Perhaps, diplomats such as U.S. ambassador Charles Shapiro simply did not care for officials who would talk back to them. In March, 2004 Shapiro met with Pérez, who said the U.S.-Venezuelan relationship "could not get worse." Shapiro tried to reassure Pérez that there was no Bush plan to overthrow the Chávez regime, but "relations could indeed get much worse unless Chávez tempers his anti-U.S. remarks, personal insults and invective." Predictably, the meeting did not progress much from there amidst recrimination and a cloud of mutual suspicion.
Controversial Environmental Record
On another, unrelated note certain cables reveal the environmental dimension in Venezuelan politics. In 2009, the non-governmental organization Conservation International (or CI) decided to close its doors in Venezuela, "saying it wanted to focus on countries where it can have an impact on host government environmental policies." Speaking to U.S. officials, CI staff said that Venezuela was the only office Conservation International decided to shutter in Latin America. CI's partners, meanwhile, declared that the outfit's decision to leave represented "an enormous loss" for Venezuela, and left "more than 100 environmental experts with nowhere to go for funding."
According to CI, it would be impossible to re-enter Venezuela as long as Chávez remained in office and, in fact, another group called the World Conservation Society had been trying to obtain permission to operate in Venezuela for over a year without success. Moreover, CI claimed that a proposed "Law on International Cooperation" which would allow the central government to "manage and distribute" all international funding for NGOs, would be "devastating" to environmentalists operating in Venezuela.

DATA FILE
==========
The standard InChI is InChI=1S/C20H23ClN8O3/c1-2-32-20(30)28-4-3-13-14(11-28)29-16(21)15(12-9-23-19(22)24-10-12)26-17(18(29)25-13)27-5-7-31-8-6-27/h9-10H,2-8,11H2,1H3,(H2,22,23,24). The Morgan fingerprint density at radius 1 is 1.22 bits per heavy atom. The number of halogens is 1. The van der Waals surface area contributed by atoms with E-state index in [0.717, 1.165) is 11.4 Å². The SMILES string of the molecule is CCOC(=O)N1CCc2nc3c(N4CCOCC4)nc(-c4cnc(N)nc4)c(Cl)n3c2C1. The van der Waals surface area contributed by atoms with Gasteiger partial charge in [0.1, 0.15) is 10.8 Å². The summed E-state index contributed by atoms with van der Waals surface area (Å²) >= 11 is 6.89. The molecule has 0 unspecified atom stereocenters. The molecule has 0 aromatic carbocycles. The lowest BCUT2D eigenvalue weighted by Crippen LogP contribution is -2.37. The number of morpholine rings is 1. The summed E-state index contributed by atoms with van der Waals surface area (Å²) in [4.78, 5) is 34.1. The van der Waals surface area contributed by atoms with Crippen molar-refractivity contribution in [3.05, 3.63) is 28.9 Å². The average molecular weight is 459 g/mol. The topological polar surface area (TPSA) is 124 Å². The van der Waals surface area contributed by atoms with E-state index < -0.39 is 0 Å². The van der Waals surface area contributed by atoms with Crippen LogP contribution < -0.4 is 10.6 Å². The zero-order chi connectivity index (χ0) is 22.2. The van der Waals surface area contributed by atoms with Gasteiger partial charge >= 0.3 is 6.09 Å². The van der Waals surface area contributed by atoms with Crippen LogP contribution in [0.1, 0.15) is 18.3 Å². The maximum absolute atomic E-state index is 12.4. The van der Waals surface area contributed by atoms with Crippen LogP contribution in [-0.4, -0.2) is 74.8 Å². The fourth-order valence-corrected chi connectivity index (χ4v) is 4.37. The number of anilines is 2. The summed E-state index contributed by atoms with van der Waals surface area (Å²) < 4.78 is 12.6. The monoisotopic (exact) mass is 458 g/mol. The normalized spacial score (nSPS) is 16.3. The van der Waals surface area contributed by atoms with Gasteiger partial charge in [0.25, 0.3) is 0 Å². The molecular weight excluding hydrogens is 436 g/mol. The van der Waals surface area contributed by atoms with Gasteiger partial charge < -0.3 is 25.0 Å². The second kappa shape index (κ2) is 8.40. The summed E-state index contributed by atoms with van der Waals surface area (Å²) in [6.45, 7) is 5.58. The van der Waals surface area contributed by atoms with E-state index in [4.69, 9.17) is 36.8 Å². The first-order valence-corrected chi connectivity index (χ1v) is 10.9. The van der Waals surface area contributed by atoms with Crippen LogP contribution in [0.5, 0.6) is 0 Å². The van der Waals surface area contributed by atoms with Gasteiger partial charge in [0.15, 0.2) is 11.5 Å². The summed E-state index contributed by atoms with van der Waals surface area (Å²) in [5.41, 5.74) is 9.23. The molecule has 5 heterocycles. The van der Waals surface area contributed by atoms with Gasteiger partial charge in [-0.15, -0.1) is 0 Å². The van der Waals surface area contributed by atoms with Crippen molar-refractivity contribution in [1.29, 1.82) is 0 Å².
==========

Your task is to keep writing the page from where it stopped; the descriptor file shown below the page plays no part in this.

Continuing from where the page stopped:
Furthermore, CI was obliged to take a "low profile" in Venezuela, otherwise "the government would not have allowed CI to continue its work." At CI headquarters meanwhile, the top brass was "disgruntled with its inability to work with the Venezuelan government on programs or policy." Going off on a rant, CI officials stated that the "Ministry of Environment is staffed by radical, anti-US politicians focused on ideology with no funding for, or understanding of, environmental programs." To add insult to injury, the Venezuelan Park Service had changed directors six times in 12 months and there were "rumors it will be eliminated and not replaced."
Even worse, the Venezuelan head of U.S.-based The Nature Conservancy (TNC) said the Chávez regime "would gladly sacrifice US NGO's expertise if they dare to adopt higher profiles in Venezuela as 'the anti-yankee discourse is more important to the government than its work on the environment.'" TNC was reportedly the only major environmental organization left in Venezuela, and foundations simply did "not trust the Venezuelan government and would not fund projects without an internationally recognized NGO to manage the money." As a U.S.-based NGO, TNC could not lobby the Venezuelan government, and staffers declined to comment for a New York Times article focusing on the group's work due to "fear of government retaliation."